But the biggest question that the team will need to answer moving forward revolves around their most recent top-10 pick. Like Ntilikina and Knox before him, Toppin came into the draft with major question marks and hasn’t done a ton to answer them in the first half of his rookie season. Toppin was supposed to be the most ready-made offensive player in the lottery, yet in his first 27 games, he’s looked anything but. Say what you want about utilization and minutes (and there is certainly plenty to say about both), but the fact is Obi just hasn’t been very good in his time out there. Outside of R.J. Barrett, we’re used to saying that about the Knicks lottery picks of late—but the difference is that for the most part, those lottery picks have been some of the youngest, rawest players in the league when drafted. Obi is a different story.
Don’t get me wrong, it’s far too early to write him off. Toppin’s passing, especially on the move, is genuinely impressive for a rookie, and his defense in space, while bad, is nowhere near as catastrophic as we were led to believe it would be (even if the rim protection is exactly as bad as we were led to believe it would be). The shooting is ugly, and the reluctance to shoot even uglier, but presumably at some point it will get better.
But the question is, will the front office have the patience to wait for it? And even if they do, with the blossoming of Julius Randle into an All-Star getting 36 minutes a night, is there room for the developmental reps needed to get him there? The truth is, if the front office decides to extend Randle or re-sign him once his three-year deal is up, the most responsible thing to do from an asset utilization standpoint may be to trade Obi while he still has the luster of a top-10 pick on him.
Now, “trade” does not equal “dump,” but given his positional overlap and questionable ability to play with the team’s 26-year-old star, consolidating him and some of the team’s other assets for a better fitting piece makes a lot of sense. One example: the Knicks are projected to have three top-32 picks in a draft chock-full of enticing prospects. Given that the two first-round picks are currently in the 18-to-20 range, combining two, or even all three of those picks with Toppin could be enough to move up to somewhere around the top 10. That package wouldn’t be enough to move into the coveted top five, but it’s possible the Knicks could see one of the players available at 10, players such as Corey Kispert, Moses Moody, Franz Wagner, Jaden Springer, or Sharife Cooper, as the missing piece needed to fill out the picture around Immanuel Quickley, Barrett, Randle, and Robinson if he’s extended.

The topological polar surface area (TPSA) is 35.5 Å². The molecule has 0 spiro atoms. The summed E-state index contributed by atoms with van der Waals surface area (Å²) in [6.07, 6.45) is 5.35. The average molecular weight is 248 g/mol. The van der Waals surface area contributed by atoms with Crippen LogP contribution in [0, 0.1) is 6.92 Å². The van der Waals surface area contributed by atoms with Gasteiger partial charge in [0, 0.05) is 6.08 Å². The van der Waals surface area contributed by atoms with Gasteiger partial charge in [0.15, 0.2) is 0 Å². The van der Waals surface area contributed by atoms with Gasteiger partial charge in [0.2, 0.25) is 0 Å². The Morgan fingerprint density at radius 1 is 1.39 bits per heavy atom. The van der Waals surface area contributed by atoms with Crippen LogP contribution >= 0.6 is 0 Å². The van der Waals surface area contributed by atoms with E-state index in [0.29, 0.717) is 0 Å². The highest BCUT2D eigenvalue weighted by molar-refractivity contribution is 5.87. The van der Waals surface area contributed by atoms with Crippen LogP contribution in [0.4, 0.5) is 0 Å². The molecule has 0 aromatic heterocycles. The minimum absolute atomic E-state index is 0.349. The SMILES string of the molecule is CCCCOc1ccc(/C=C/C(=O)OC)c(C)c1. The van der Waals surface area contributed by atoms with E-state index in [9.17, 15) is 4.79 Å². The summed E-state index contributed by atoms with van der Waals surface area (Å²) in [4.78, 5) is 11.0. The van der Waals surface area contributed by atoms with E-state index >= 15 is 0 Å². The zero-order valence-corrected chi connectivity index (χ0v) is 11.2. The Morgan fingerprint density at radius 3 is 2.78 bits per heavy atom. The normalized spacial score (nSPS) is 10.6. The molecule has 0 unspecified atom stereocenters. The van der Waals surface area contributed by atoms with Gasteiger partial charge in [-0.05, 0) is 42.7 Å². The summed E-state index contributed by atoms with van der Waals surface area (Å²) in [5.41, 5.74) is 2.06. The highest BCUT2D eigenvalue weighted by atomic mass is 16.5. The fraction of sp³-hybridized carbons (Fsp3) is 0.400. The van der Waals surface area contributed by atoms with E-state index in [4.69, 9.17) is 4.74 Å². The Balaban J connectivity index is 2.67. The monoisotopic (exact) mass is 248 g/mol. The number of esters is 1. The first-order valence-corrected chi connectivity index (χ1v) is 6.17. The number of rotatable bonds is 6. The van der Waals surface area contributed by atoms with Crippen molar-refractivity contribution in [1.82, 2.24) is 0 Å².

None of this is to say that the Knicks have to trade Toppin, or Knox, or Ntilikina. But with all three top-10 picks facing uncertain futures on the team, these are conversations the front office is going to have. The team as it stands boasts the 14th-youngest record in the league, meaning they’re almost exactly average, but every single player over 27 on the roster is either on a one-year deal or only has one year guaranteed. That sort of flexibility gives them a lot of freedom, but it also means they’re going to have to make some major decisions regarding team direction sooner than you might think.
What Thibs has done with the Knicks in 36 games is impressive. With only three long-term pieces in the starting lineup, and despite the absurd reliance on Elfrid Payton, the coach has managed to figure out how to make a winning team based around Randle and Barrett—a task that seemed impossible as recently as last year. But the work isn’t over for the front office—in fact, it’s only just beginning. The task now is to continue that success while turning the roster into something sustainable over the long term.
With oodles of cap space and a massive draft surplus, there are plenty of avenues for Leon Rose to take to accomplish this, but it will require creativity and vision. So far, we haven’t seen much of that from Rose, outside of the draft-night machinations that led to the selection of Quickley, which was an unquestionable success. It’s only his first year in a completely new job, so a little patience is warranted, but the NBA is a field where patience is a very limited commodity. Windows close almost as soon as they open and a single misstep can tank years of careful planning.
If the Knicks want to capture this lightning in a bottle and continue their momentum, the time is fast arriving for Rose to shed the training wheels and earn his keep. Otherwise, we may be looking back on this unexpectedly fun season in much the same way we look back on the Knicks’ aughts playoff drought kicked off by the 2003–04 season: as a beautiful but ultimately doomed respite in a sea of sorrow.